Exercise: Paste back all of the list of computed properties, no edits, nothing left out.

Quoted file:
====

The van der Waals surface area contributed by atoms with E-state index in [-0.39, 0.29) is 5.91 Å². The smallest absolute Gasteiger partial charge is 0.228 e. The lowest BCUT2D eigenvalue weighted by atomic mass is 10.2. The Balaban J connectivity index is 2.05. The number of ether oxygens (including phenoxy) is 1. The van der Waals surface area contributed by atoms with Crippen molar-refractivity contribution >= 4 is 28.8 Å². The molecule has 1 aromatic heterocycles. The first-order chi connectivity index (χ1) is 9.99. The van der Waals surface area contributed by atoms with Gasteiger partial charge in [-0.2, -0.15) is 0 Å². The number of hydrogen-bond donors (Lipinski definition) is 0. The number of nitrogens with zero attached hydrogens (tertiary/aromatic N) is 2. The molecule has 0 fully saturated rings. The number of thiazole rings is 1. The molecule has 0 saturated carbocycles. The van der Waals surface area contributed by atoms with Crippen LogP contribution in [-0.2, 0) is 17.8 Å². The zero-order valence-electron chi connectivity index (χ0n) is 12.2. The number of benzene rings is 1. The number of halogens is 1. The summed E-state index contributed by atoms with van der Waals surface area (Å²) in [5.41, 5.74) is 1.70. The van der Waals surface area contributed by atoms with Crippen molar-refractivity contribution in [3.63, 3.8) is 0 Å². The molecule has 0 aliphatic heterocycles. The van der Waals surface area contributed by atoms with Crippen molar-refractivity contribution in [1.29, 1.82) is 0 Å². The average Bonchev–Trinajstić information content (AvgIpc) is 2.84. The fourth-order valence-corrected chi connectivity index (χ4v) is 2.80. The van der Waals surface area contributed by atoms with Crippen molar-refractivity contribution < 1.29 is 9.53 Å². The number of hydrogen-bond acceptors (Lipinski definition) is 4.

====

The van der Waals surface area contributed by atoms with E-state index in [-0.39, 0.29) is 5.91 Å². The smallest absolute Gasteiger partial charge is 0.228 e. The lowest BCUT2D eigenvalue weighted by atomic mass is 10.2. The Balaban J connectivity index is 2.05. The number of ether oxygens (including phenoxy) is 1. The van der Waals surface area contributed by atoms with Crippen molar-refractivity contribution >= 4 is 28.8 Å². The molecule has 1 aromatic heterocycles. The first-order chi connectivity index (χ1) is 9.99. The van der Waals surface area contributed by atoms with Gasteiger partial charge in [-0.2, -0.15) is 0 Å². The number of hydrogen-bond donors (Lipinski definition) is 0. The number of nitrogens with zero attached hydrogens (tertiary/aromatic N) is 2. The molecule has 0 fully saturated rings. The number of thiazole rings is 1. The molecule has 0 saturated carbocycles. The van der Waals surface area contributed by atoms with Crippen LogP contribution in [-0.2, 0) is 17.8 Å². The zero-order valence-electron chi connectivity index (χ0n) is 12.2. The number of benzene rings is 1. The number of halogens is 1. The summed E-state index contributed by atoms with van der Waals surface area (Å²) in [5.41, 5.74) is 1.70. The van der Waals surface area contributed by atoms with Crippen molar-refractivity contribution in [3.63, 3.8) is 0 Å². The molecule has 0 aliphatic heterocycles. The van der Waals surface area contributed by atoms with Crippen molar-refractivity contribution in [1.29, 1.82) is 0 Å². The average Bonchev–Trinajstić information content (AvgIpc) is 2.84. The fourth-order valence-corrected chi connectivity index (χ4v) is 2.80. The van der Waals surface area contributed by atoms with Crippen molar-refractivity contribution < 1.29 is 9.53 Å². The number of hydrogen-bond acceptors (Lipinski definition) is 4.